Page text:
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Title: Intensity-modulated radiation therapy without concurrent chemotherapy for stage IIB nasopharyngeal cancer
Authors: Tham, I.W.K. 
Lin, S.
Pan, J.
Han, L.
Lu, J.J. 
Wee, J. 
Keywords: Intensity modulated radiation therapy
Nasopharyngeal carcinoma
Issue Date: Jun-2010
Citation: Tham, I.W.K., Lin, S., Pan, J., Han, L., Lu, J.J., Wee, J. (2010-06). Intensity-modulated radiation therapy without concurrent chemotherapy for stage IIB nasopharyngeal cancer. American Journal of Clinical Oncology: Cancer Clinical Trials 33 (3) : 294-299. ScholarBank@NUS Repository.
Abstract: Objectives: To evaluate the treatment outcome of patients with stage IIB nasopharyngeal carcinoma (NPC) after definitive intensity-modulated radiotherapy (IMRT) without concurrent chemotherapy. Methods: Between August 2003 and December 2006, 107 patients with T1N1M0 (8%), T2N0M0 (13%), or T2N1M0 (79%) NPC were definitively treated with IMRT. Sixty-one received IMRT only, and 46 patients had various strategies of systemic treatment, consisting of abbreviated neoadjuvant (38 patients), concurrent (8 patients), or adjuvant (16 patients) chemotherapy. Radiation doses prescribed to the planning tumor volume of the gross disease, high-risk clinical tumor volume, and low-risk clinical tumor volume were 66 to 70 Gy, 54 to 60 Gy, and 50-54 Gy, respectively. Results: With a median follow-up of 39 months (range, 7-77 months), 6 patients had locoregional relapse: 1 local only, 1 locoregional, and 4 regional only. Five patients had distant failure. Five of 6 total deaths were cancer related. The 3-year estimated local control, regional control, metastasis-free survival, disease-free survival, and overall survival were 96.5%, 98%, 94.8%, 90.7%, and 95.8%, respectively. No significant difference in treatment outcome was demonstrated in patients treated with or without chemotherapy of any schedule. Conclusions: IMRT without concurrent chemotherapy provides good outcome for patients with stage IIB NPC with acceptable toxicity. Neoadjuvant chemotherapy did not appear to provide significant additional benefit for this patient subgroup. Further investigation in the prospective setting is warranted to explore the role of systemic agents in the treatment of NPC with limited primary disease and cervical lymphadenopathy when IMRT is used. Copyright © 2010 by Lippincott Williams & Wilkins.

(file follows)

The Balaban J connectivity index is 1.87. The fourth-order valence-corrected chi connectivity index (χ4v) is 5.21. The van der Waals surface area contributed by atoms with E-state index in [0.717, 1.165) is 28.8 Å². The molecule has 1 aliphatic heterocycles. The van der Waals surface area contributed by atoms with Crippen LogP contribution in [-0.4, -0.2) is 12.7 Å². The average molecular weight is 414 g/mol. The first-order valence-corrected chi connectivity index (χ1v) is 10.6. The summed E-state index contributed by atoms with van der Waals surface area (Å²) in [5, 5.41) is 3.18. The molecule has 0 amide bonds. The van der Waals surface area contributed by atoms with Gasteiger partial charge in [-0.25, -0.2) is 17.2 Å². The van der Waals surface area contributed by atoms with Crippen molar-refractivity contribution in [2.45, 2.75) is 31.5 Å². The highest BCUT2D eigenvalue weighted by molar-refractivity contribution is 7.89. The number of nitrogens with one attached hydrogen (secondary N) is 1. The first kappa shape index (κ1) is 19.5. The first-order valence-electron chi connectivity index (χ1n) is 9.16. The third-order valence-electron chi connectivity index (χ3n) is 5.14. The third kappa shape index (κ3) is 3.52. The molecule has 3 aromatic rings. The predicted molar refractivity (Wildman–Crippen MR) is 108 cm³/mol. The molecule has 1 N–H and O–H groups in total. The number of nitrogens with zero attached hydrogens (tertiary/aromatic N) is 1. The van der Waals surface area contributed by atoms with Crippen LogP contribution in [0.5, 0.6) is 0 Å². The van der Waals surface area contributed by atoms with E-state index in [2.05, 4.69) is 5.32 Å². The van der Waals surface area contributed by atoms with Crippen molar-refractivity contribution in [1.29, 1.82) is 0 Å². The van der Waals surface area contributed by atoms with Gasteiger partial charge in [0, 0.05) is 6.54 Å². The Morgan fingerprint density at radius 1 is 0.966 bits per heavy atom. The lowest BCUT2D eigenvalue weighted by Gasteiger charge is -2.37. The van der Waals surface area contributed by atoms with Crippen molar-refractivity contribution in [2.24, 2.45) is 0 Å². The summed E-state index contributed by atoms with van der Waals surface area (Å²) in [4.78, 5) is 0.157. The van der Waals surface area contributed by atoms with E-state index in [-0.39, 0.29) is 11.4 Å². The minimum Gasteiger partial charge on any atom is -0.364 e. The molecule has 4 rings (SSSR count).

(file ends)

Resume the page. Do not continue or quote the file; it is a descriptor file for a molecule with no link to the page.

Source Title: American Journal of Clinical Oncology: Cancer Clinical Trials
ISSN: 02773732
DOI: 10.1097/COC.0b013e3181d2edab
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